Ionocytes in the gills are important in maintaining the body fluid homeostasis, absorbing and excreting Na+ and Cl− in FW and SW, respectively [7–9]. Therefore, the functional plasticity of ionocytes could be a key factor to survival following transfer from FW to SW or vice versa. In the present study, there were no significant differences in blood osmolality and plasma Na+ and Cl− levels between SW-experienced and control FW medaka before SW transfer. The gene expressions of NKA, NKCC1a and CFTR also showed no differences between the two groups. These results indicated that, in SW-experienced medaka, the 4-week acclimation to FW was long enough to restore those physiological parameters to FW levels. About one quarter of SW-experienced medaka survived direct transfer from FW to SW. In those surviving fish, blood osmolality did not exceed 500 mOsm/kg. This is in sharp contrast with control FW medaka, in which blood osmolality was increased to more than 500 mOsm/kg after SW transfer. Considering that all control FW medaka failed to survive SW transfer, these results indicated that a blood osmolality around 500 mOsm/kg could be a critical limit for survival in SW.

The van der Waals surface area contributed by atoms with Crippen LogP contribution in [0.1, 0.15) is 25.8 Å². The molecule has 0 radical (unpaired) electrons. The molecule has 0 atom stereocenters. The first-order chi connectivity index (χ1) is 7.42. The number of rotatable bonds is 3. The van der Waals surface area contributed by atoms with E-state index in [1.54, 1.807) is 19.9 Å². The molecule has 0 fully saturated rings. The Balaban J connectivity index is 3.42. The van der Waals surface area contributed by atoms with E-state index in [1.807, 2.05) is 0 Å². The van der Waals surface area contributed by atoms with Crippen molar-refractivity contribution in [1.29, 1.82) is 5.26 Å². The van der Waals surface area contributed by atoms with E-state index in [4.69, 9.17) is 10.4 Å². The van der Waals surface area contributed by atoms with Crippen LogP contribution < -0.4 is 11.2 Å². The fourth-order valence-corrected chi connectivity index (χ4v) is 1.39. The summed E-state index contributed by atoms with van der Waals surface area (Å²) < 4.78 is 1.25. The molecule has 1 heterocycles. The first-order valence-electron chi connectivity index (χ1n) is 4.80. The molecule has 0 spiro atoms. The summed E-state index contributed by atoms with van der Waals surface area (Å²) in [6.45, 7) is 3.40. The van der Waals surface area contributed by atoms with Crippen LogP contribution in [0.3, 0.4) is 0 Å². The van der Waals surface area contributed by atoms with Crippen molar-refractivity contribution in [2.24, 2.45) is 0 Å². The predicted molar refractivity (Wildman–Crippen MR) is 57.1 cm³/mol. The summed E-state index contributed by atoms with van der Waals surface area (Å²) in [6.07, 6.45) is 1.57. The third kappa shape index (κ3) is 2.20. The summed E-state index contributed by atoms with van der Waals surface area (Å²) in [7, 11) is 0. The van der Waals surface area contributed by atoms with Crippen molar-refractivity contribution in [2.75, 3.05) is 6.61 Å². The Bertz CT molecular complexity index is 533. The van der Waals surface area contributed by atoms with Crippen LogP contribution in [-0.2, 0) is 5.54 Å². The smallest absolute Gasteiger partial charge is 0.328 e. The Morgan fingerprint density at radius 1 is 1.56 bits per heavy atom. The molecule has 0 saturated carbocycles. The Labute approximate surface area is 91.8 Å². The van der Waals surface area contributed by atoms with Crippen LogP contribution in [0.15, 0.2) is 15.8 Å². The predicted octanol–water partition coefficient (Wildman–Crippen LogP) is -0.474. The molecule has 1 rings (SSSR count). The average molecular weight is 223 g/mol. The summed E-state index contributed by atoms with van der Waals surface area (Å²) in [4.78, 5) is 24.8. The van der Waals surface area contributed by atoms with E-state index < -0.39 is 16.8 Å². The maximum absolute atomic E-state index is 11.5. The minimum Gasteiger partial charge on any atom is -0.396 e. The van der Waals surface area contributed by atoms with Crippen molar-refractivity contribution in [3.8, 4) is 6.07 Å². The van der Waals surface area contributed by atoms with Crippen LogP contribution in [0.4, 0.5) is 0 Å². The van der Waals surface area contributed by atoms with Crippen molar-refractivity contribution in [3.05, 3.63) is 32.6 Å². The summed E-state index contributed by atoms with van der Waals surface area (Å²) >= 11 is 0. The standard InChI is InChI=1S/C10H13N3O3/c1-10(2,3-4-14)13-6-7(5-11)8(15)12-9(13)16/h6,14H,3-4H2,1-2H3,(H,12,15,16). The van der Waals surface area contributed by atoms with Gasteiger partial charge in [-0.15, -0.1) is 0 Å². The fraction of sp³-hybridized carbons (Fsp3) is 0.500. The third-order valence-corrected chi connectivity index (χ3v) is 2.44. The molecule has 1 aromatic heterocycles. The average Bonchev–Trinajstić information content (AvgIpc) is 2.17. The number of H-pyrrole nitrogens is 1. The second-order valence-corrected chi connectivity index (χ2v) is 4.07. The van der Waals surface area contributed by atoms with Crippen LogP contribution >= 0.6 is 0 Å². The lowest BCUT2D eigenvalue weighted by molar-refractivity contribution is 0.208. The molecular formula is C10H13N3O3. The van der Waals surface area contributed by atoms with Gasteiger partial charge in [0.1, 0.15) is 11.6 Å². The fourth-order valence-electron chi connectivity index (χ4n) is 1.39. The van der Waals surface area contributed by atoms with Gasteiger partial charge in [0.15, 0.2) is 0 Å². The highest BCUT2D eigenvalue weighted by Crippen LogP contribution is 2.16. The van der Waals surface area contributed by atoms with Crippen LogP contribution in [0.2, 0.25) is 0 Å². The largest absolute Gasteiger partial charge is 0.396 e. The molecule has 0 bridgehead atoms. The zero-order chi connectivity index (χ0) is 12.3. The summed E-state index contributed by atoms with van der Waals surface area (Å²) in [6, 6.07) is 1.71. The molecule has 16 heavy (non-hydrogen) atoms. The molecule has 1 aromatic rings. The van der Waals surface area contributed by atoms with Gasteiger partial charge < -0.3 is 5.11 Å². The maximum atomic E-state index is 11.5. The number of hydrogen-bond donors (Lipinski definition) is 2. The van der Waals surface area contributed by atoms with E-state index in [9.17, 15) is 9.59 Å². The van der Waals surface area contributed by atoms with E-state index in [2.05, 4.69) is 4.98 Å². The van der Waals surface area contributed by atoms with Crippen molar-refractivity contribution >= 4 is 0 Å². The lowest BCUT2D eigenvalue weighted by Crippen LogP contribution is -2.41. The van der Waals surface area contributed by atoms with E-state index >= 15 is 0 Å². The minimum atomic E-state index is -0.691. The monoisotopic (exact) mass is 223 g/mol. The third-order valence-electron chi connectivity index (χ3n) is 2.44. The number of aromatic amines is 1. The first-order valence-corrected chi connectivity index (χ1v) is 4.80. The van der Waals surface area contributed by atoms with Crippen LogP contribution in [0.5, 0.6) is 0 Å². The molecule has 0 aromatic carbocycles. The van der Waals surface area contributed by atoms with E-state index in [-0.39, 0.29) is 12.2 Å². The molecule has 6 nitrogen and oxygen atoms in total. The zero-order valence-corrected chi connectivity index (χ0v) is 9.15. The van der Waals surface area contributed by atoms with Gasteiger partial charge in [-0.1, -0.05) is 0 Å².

The present study revealed that changes in blood osmolality and plasma Na+ and Cl− levels showed similar profiles, being increased after direct SW transfer. Among those parameters, however, the plasma Cl− concentration in both SW-experienced and control FW medaka showed some recovery at 6 h from the greatly elevated levels measured at 3 h. This result indicated that Cl− was more actively secreted than Na+ via ionocytes at 6 h. Shen et al.  observed Na+ and Cl− secretion from individual ionocytes in medaka larvae, showing that Na+ secretion via ionocytes occurred by 4 h after transfer from FW to SW and was fully developed in 5 h. Meanwhile, Cl− secretion occurred by 30 min after transfer from FW to SW, and was fully developed in 2 h. Therefore, Cl− secretion occurs much earlier than Na+ secretion after SW transfer, which may result in more rapid restoration of plasma Cl− than Na+.